Over 400,000 Americans died fighting Adolf Hitler; now angry young men are marching with the swastika in Charlottesville, and the president will not condemn them. Over 750,000 Americans died in the Civil War; now angry young men are marching with the treasonous Confederate battle flag in Virginia, and the president will not condemn them. 5,000 Americans – for whom there is still no national monument – were lynched in the years before the passage of the Civil Rights Act; and now, in Charlottesville, a militia of khaki clad, polo wearing fascists are attempting to make white supremacy respectable again, they who ascended on that city so as to shamelessly celebrate the murder of their fellow Americans. And the president failed to condemn that. History is not always equal, there are not always “many sides.”

Are you awaiting with bated breath for Trump to take to Twitter, or Facebook, or a press conference to say that: “I in no uncertain terms condemn the rise in racist hate speech, and now violence, which my campaign in part unfortunately enabled. I reject the politics of white supremacy, of racist nationalism. In the past, I have sadly not always spoken in a manner that reflected my concerns for all Americans: black, Hispanic, or white; Jewish, Muslim, or Christian; gay, trans, or straight; but I pledge as my solemn duty to contritely go forth working towards the interests of not just white Americans and not just Christian Americans and not just straight Americans, but all Americans.” If you are waiting for that particular speech then you will probably be waiting forever.

Because as the White House has made abundantly clear through both word and action over the past half year, their appearing to not be an administration for all Americans is no mistake. Trump’s remarks were not a gaffe, an accident, a misstatement. His was not impolitic phrasing, or a stumble of the tongue. No, it was very intentional. One must take a man at his word. The White House has been staffed by individuals like Steve Miller, Stephen Bannon, and Sebastian Gorka, all of whom have direct ties to some of the white supremacists who organized the rally and violence in Charlottesville. Trump’s “many sides” statement was no mistake, it was a dog whistle heard loud and clear. At best, it simply doesn’t concern him all that much, and at worst it’s too awful to consider.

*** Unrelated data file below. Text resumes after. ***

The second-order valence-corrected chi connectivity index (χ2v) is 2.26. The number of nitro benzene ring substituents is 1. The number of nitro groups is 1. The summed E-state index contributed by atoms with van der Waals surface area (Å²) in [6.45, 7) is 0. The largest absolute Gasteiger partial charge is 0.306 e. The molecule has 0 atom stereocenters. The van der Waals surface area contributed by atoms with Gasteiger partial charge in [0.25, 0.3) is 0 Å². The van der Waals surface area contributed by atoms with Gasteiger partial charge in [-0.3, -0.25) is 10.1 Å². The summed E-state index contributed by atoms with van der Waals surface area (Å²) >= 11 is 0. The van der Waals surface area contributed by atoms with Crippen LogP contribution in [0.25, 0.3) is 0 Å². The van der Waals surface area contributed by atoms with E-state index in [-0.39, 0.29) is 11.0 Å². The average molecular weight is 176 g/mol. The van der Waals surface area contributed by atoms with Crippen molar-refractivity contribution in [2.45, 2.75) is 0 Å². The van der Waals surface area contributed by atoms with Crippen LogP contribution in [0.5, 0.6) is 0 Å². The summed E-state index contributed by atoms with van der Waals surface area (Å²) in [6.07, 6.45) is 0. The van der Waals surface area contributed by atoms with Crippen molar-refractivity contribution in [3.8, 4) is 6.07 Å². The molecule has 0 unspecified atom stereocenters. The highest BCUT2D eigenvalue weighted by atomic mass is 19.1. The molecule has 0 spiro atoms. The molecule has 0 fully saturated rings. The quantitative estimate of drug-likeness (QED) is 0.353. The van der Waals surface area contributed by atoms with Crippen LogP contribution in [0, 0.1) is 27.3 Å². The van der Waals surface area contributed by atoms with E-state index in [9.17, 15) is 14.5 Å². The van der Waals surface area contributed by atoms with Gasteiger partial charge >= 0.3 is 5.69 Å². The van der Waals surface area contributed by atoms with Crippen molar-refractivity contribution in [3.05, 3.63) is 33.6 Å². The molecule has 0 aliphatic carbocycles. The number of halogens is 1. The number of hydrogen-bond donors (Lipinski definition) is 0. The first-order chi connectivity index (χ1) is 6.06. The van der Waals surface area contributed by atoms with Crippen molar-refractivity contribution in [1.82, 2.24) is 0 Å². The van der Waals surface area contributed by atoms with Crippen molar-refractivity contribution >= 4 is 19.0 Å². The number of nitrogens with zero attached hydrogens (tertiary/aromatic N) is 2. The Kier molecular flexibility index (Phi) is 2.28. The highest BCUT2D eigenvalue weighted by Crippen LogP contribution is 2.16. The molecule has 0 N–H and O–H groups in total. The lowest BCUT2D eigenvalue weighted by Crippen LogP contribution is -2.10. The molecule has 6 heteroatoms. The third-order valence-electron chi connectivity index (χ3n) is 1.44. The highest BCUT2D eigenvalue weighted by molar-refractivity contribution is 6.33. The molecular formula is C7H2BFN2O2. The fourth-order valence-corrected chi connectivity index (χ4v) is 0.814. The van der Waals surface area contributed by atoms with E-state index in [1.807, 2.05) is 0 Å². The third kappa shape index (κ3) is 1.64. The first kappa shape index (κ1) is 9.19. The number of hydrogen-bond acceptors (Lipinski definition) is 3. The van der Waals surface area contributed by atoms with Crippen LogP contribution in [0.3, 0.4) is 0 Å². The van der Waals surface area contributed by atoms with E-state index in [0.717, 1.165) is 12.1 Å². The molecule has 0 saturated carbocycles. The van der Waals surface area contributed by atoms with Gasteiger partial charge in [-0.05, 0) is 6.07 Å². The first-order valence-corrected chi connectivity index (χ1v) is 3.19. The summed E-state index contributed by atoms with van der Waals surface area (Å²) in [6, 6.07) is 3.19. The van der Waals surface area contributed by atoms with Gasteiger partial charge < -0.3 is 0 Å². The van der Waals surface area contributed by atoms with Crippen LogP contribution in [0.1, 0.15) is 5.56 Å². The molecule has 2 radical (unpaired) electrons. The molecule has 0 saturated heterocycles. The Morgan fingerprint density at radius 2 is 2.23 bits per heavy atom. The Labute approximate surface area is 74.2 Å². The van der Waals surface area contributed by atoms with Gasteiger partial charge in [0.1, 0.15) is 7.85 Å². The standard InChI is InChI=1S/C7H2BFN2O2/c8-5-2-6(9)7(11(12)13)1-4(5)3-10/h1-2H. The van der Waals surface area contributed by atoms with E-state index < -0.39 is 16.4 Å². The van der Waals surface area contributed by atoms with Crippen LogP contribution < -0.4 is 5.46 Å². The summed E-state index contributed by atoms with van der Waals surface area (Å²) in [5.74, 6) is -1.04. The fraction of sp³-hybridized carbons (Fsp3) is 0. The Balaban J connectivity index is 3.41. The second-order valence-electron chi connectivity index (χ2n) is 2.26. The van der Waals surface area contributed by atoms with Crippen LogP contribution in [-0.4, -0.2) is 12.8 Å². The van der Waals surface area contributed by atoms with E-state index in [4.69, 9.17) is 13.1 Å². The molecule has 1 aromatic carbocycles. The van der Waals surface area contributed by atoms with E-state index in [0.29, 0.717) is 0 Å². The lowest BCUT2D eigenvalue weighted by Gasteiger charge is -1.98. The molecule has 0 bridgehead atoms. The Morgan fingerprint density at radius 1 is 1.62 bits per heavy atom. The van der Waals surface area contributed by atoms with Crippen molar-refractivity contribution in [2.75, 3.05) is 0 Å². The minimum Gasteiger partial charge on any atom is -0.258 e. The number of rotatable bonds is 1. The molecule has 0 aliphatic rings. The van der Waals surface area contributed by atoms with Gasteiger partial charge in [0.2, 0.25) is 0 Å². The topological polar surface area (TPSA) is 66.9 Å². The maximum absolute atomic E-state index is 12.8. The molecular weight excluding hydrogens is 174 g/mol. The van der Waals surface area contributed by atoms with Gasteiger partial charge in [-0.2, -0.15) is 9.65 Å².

So if you’re waiting for any kind of moral leadership from this administration, prepare to wait awhile. In the meantime, it’s our task to find that missing moral leadership where we can, in each other. Perhaps even from those whom we vehemently disagree with on other issues. Senator Ted Cruz, a man with whom I agree on almost nothing politically, tweeted Saturday: “I urge the Department of Justice to immediately investigate and prosecute this grotesque act of domestic terrorism.” I never thought I’d say this, but I agree with Ted Cruz. I hope, pray, and believe that there are many decent men and women on all sides of the political fence who can identify fascist violence for fascist violence, who know that when a car plows into a crowd of peaceful protestors, that there are not “many sides” of that issue to consider. And, if we’re in need of moral guidance, let’s turn not to the White House, but Harlem Renaissance poet Claude McKay’s poem “The White House,” which condemned the racism he faced as a black man in no uncertain terms: “I must keep my heart inviolate/Against the potent poison of your hate.” This is not an issue with “many sides.”